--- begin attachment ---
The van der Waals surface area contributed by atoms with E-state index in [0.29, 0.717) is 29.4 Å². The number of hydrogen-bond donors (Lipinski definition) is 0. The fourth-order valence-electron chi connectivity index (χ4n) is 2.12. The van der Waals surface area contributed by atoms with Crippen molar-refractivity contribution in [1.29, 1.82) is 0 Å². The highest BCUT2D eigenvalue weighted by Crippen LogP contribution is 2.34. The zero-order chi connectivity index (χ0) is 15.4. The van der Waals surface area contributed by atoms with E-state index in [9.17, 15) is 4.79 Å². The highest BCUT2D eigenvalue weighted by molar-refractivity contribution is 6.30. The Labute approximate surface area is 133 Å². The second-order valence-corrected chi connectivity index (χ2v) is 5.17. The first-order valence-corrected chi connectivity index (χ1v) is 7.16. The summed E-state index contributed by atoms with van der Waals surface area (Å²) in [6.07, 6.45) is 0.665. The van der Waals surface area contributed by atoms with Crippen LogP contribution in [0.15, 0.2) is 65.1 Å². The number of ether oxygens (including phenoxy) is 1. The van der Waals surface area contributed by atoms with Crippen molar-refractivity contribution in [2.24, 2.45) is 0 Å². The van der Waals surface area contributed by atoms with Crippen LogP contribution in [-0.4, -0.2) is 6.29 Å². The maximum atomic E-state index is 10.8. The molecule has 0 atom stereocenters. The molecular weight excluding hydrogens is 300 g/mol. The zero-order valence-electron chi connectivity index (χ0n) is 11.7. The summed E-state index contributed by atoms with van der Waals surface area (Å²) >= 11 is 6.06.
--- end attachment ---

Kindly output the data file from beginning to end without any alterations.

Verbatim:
The van der Waals surface area contributed by atoms with E-state index in [0.29, 0.717) is 29.4 Å². The number of hydrogen-bond donors (Lipinski definition) is 0. The fourth-order valence-electron chi connectivity index (χ4n) is 2.12. The van der Waals surface area contributed by atoms with Crippen molar-refractivity contribution in [1.29, 1.82) is 0 Å². The highest BCUT2D eigenvalue weighted by Crippen LogP contribution is 2.34. The zero-order chi connectivity index (χ0) is 15.4. The van der Waals surface area contributed by atoms with E-state index in [9.17, 15) is 4.79 Å². The highest BCUT2D eigenvalue weighted by molar-refractivity contribution is 6.30. The Labute approximate surface area is 133 Å². The second-order valence-corrected chi connectivity index (χ2v) is 5.17. The first-order valence-corrected chi connectivity index (χ1v) is 7.16. The summed E-state index contributed by atoms with van der Waals surface area (Å²) in [6.07, 6.45) is 0.665. The van der Waals surface area contributed by atoms with Crippen LogP contribution in [0.15, 0.2) is 65.1 Å². The number of ether oxygens (including phenoxy) is 1. The van der Waals surface area contributed by atoms with Crippen molar-refractivity contribution in [2.24, 2.45) is 0 Å². The van der Waals surface area contributed by atoms with Crippen LogP contribution in [-0.4, -0.2) is 6.29 Å². The maximum atomic E-state index is 10.8. The molecule has 0 atom stereocenters. The molecular weight excluding hydrogens is 300 g/mol. The zero-order valence-electron chi connectivity index (χ0n) is 11.7. The summed E-state index contributed by atoms with van der Waals surface area (Å²) >= 11 is 6.06.